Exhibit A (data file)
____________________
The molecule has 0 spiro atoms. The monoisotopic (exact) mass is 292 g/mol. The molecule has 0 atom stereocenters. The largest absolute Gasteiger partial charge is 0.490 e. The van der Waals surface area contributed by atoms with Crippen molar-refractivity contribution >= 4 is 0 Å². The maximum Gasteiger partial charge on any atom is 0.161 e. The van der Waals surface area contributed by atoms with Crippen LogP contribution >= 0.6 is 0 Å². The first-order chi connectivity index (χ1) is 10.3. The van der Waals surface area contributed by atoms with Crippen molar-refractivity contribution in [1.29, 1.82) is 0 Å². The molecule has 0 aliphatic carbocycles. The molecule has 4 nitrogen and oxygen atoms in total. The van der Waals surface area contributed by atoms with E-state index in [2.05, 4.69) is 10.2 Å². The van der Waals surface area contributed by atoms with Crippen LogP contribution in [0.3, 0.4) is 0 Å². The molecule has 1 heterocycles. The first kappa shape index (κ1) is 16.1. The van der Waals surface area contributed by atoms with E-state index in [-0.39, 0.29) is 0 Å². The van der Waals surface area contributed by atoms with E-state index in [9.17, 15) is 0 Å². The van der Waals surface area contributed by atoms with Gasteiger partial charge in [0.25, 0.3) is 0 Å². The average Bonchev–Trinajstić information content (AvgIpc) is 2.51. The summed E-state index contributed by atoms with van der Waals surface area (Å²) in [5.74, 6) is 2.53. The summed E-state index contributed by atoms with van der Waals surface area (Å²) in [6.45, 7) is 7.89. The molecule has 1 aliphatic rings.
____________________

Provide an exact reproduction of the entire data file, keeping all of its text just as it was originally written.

The molecule has 0 spiro atoms. The monoisotopic (exact) mass is 292 g/mol. The molecule has 0 atom stereocenters. The largest absolute Gasteiger partial charge is 0.490 e. The van der Waals surface area contributed by atoms with Crippen molar-refractivity contribution >= 4 is 0 Å². The maximum Gasteiger partial charge on any atom is 0.161 e. The van der Waals surface area contributed by atoms with Crippen LogP contribution >= 0.6 is 0 Å². The first-order chi connectivity index (χ1) is 10.3. The van der Waals surface area contributed by atoms with Crippen molar-refractivity contribution in [1.29, 1.82) is 0 Å². The molecule has 0 aliphatic carbocycles. The molecule has 4 nitrogen and oxygen atoms in total. The van der Waals surface area contributed by atoms with E-state index in [2.05, 4.69) is 10.2 Å². The van der Waals surface area contributed by atoms with Crippen LogP contribution in [0.3, 0.4) is 0 Å². The molecule has 1 heterocycles. The first kappa shape index (κ1) is 16.1. The van der Waals surface area contributed by atoms with E-state index in [-0.39, 0.29) is 0 Å². The van der Waals surface area contributed by atoms with E-state index in [9.17, 15) is 0 Å². The van der Waals surface area contributed by atoms with Gasteiger partial charge in [0.25, 0.3) is 0 Å². The average Bonchev–Trinajstić information content (AvgIpc) is 2.51. The summed E-state index contributed by atoms with van der Waals surface area (Å²) in [5.74, 6) is 2.53. The summed E-state index contributed by atoms with van der Waals surface area (Å²) in [6.45, 7) is 7.89. The molecule has 1 aliphatic rings.